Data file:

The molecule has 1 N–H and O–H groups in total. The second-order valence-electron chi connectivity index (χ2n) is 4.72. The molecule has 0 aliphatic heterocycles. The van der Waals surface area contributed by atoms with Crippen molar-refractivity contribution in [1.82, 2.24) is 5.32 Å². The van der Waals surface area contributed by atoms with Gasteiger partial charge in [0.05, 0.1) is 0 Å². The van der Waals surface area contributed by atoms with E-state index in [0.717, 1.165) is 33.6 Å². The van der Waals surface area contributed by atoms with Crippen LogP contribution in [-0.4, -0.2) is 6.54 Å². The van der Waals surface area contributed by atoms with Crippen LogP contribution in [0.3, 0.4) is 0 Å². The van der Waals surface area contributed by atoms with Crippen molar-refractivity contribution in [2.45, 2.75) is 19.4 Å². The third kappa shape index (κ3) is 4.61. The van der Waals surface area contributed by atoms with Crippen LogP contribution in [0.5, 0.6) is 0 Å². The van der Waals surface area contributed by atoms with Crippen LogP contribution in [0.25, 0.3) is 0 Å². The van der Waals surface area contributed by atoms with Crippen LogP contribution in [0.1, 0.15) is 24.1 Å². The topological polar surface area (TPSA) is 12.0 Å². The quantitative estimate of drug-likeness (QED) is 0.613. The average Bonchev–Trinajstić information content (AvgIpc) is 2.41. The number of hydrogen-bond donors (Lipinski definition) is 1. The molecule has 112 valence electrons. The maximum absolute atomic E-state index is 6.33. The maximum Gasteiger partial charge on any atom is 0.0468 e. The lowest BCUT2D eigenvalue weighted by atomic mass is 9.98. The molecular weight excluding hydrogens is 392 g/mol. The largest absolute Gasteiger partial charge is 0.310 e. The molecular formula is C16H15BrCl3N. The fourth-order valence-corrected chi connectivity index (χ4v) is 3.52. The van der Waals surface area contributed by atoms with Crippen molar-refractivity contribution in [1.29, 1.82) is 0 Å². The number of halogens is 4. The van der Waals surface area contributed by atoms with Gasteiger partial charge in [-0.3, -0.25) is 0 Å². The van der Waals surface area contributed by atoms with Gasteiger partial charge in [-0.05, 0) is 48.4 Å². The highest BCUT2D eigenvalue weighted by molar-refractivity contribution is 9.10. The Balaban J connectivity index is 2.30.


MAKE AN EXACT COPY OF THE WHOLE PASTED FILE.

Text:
The molecule has 1 N–H and O–H groups in total. The second-order valence-electron chi connectivity index (χ2n) is 4.72. The molecule has 0 aliphatic heterocycles. The van der Waals surface area contributed by atoms with Crippen molar-refractivity contribution in [1.82, 2.24) is 5.32 Å². The van der Waals surface area contributed by atoms with Gasteiger partial charge in [0.05, 0.1) is 0 Å². The van der Waals surface area contributed by atoms with E-state index in [0.717, 1.165) is 33.6 Å². The van der Waals surface area contributed by atoms with Crippen LogP contribution in [-0.4, -0.2) is 6.54 Å². The van der Waals surface area contributed by atoms with Crippen LogP contribution in [0.3, 0.4) is 0 Å². The van der Waals surface area contributed by atoms with Crippen molar-refractivity contribution in [2.45, 2.75) is 19.4 Å². The third kappa shape index (κ3) is 4.61. The van der Waals surface area contributed by atoms with Crippen LogP contribution in [0.5, 0.6) is 0 Å². The van der Waals surface area contributed by atoms with Crippen LogP contribution in [0.25, 0.3) is 0 Å². The van der Waals surface area contributed by atoms with Crippen LogP contribution in [0.1, 0.15) is 24.1 Å². The topological polar surface area (TPSA) is 12.0 Å². The quantitative estimate of drug-likeness (QED) is 0.613. The average Bonchev–Trinajstić information content (AvgIpc) is 2.41. The number of hydrogen-bond donors (Lipinski definition) is 1. The molecule has 112 valence electrons. The maximum absolute atomic E-state index is 6.33. The maximum Gasteiger partial charge on any atom is 0.0468 e. The lowest BCUT2D eigenvalue weighted by atomic mass is 9.98. The molecular weight excluding hydrogens is 392 g/mol. The largest absolute Gasteiger partial charge is 0.310 e. The molecular formula is C16H15BrCl3N. The fourth-order valence-corrected chi connectivity index (χ4v) is 3.52. The van der Waals surface area contributed by atoms with Crippen molar-refractivity contribution in [1.29, 1.82) is 0 Å². The number of halogens is 4. The van der Waals surface area contributed by atoms with Gasteiger partial charge in [-0.3, -0.25) is 0 Å². The van der Waals surface area contributed by atoms with Gasteiger partial charge in [-0.05, 0) is 48.4 Å². The highest BCUT2D eigenvalue weighted by molar-refractivity contribution is 9.10. The Balaban J connectivity index is 2.30.